The Philippine Development Plan 2011-2016 has an impressive wish list. But as Thoreau suggests, we can hack away at the branches of a tree of evil but it will keep on growing until we strike at its roots. Every development plan is an agenda for change—growth with equity, inclusive growth. But, so far, none of the plans have produced the desired results. Is this because no administration has the political will to implement these plans or because these plans do not strike at the roots but only at the branches?
The participants in a recent conference on poverty were asked if the development plan, the President’s Social Compact and his two Sonas effectively addressed their deepest concerns and aspirations. And if the Aquino administration can provide the transformational leadership the country badly needs. This is not the first time the poor have spoken.
The poor expressed themselves in the National Rural Congress II (2007) of the Catholic Bishops’ Conference of the Philippines and in the Consultations on Climate Change (2010), but few listened. They engaged in street protests in Mendiola in 1986 and other parts of the country over the years (lives were even lost), and they went on fasting vigils, but few listened. The changes have not happened.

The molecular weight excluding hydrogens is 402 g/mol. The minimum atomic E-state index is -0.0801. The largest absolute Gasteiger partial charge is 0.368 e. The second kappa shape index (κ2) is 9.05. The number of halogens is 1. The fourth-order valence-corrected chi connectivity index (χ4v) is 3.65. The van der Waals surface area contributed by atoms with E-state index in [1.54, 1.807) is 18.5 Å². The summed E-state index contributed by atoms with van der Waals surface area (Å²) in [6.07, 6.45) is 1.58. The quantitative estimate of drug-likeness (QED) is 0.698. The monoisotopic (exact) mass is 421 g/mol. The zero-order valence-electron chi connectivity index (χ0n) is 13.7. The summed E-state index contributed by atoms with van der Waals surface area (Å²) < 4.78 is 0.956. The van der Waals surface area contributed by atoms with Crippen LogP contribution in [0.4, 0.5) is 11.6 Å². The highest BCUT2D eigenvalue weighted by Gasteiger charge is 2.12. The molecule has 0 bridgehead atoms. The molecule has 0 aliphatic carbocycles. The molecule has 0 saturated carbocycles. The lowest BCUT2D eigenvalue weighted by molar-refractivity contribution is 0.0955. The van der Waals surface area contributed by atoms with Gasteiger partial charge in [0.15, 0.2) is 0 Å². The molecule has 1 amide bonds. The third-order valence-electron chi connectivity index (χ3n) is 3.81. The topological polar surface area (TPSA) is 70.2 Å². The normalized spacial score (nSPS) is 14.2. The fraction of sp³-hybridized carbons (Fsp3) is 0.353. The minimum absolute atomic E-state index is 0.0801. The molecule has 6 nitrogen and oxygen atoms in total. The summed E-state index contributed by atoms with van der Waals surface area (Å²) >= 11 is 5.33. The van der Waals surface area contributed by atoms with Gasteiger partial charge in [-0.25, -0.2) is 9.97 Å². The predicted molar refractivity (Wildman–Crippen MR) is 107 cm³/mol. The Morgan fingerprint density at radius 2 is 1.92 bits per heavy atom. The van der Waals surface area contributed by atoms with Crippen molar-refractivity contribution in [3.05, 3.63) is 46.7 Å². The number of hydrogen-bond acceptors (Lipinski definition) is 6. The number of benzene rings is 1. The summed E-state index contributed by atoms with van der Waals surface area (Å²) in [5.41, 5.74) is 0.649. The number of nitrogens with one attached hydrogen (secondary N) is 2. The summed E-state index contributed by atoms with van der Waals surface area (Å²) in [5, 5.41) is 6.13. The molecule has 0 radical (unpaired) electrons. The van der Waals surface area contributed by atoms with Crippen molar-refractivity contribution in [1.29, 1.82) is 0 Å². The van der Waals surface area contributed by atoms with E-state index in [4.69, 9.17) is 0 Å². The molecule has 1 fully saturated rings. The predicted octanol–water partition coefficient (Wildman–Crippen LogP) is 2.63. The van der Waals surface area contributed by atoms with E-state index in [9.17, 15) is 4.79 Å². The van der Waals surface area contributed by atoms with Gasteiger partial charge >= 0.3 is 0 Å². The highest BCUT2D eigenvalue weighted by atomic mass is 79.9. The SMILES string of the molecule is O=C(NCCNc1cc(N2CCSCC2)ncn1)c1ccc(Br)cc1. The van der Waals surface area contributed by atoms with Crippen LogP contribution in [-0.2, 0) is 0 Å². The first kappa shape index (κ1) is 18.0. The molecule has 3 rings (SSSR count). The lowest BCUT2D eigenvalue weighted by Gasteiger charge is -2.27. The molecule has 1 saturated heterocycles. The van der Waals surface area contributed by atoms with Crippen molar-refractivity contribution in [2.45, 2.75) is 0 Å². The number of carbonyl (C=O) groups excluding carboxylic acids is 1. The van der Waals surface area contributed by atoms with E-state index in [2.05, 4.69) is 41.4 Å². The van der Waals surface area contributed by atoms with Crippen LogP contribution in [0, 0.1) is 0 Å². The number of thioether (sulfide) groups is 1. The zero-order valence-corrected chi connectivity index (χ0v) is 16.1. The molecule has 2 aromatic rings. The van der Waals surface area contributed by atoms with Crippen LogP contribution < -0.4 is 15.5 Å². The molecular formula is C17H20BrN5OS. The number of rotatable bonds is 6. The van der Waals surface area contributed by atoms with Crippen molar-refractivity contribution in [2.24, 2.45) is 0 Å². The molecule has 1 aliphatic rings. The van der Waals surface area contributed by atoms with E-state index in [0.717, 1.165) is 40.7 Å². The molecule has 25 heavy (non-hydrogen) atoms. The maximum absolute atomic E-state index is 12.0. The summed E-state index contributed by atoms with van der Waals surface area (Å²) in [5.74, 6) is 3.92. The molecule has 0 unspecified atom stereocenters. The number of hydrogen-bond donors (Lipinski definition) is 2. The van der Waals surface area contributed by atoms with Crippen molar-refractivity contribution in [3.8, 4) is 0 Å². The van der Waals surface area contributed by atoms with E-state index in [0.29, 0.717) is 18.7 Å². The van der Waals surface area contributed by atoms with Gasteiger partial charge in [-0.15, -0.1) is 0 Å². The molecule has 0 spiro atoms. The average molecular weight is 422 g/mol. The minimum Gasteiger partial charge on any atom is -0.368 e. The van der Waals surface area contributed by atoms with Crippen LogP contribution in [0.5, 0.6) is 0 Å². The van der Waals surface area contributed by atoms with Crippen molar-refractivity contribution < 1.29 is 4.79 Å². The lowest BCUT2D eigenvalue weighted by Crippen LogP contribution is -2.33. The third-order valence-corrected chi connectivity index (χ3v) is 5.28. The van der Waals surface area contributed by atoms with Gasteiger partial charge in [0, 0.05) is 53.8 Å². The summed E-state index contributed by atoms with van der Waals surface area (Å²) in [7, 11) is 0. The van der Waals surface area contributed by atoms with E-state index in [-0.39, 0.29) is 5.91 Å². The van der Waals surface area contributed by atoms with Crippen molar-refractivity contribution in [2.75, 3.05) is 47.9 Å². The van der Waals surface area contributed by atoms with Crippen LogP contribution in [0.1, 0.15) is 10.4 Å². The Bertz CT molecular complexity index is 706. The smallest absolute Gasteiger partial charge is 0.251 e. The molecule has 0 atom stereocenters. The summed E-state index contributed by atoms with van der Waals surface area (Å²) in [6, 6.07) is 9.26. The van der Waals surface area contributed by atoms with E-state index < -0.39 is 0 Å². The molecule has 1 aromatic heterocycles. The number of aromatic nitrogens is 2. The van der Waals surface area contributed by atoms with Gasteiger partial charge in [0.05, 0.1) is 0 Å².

The poor support the campaign against corruption as a correct beginning. Pursuing asset reform is a welcome priority except that it is contradicted by inadequate financing. The direct targeting of the very poor through the conditional-cash transfer delivers positive results.
But targeting cannot be a long-term solution to mass poverty in which the very poor, the poor and the near poor live side by side and the floating very poor, in both urban and rural areas, are under the radar screen. The indigenous peoples are not being compensated for conserving the environment and climate-change management continues to be deficient.